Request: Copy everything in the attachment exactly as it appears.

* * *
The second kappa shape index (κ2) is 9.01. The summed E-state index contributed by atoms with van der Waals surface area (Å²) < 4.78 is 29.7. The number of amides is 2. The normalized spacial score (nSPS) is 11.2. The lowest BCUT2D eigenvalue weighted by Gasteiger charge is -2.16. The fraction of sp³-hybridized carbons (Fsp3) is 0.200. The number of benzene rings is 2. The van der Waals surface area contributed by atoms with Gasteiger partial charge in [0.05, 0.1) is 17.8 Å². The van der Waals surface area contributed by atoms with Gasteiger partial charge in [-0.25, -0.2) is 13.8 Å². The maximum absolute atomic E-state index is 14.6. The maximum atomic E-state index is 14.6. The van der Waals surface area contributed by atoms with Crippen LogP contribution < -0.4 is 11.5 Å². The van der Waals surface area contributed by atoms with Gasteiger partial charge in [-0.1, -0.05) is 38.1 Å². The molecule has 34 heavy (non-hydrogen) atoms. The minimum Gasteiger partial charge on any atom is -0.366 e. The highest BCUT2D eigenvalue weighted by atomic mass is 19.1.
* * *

The second kappa shape index (κ2) is 9.01. The summed E-state index contributed by atoms with van der Waals surface area (Å²) < 4.78 is 29.7. The number of amides is 2. The normalized spacial score (nSPS) is 11.2. The lowest BCUT2D eigenvalue weighted by Gasteiger charge is -2.16. The fraction of sp³-hybridized carbons (Fsp3) is 0.200. The number of benzene rings is 2. The van der Waals surface area contributed by atoms with Gasteiger partial charge in [0.05, 0.1) is 17.8 Å². The van der Waals surface area contributed by atoms with Gasteiger partial charge in [-0.25, -0.2) is 13.8 Å². The maximum absolute atomic E-state index is 14.6. The maximum atomic E-state index is 14.6. The van der Waals surface area contributed by atoms with Crippen LogP contribution < -0.4 is 11.5 Å². The van der Waals surface area contributed by atoms with Gasteiger partial charge in [-0.1, -0.05) is 38.1 Å². The molecule has 34 heavy (non-hydrogen) atoms. The minimum Gasteiger partial charge on any atom is -0.366 e. The highest BCUT2D eigenvalue weighted by atomic mass is 19.1.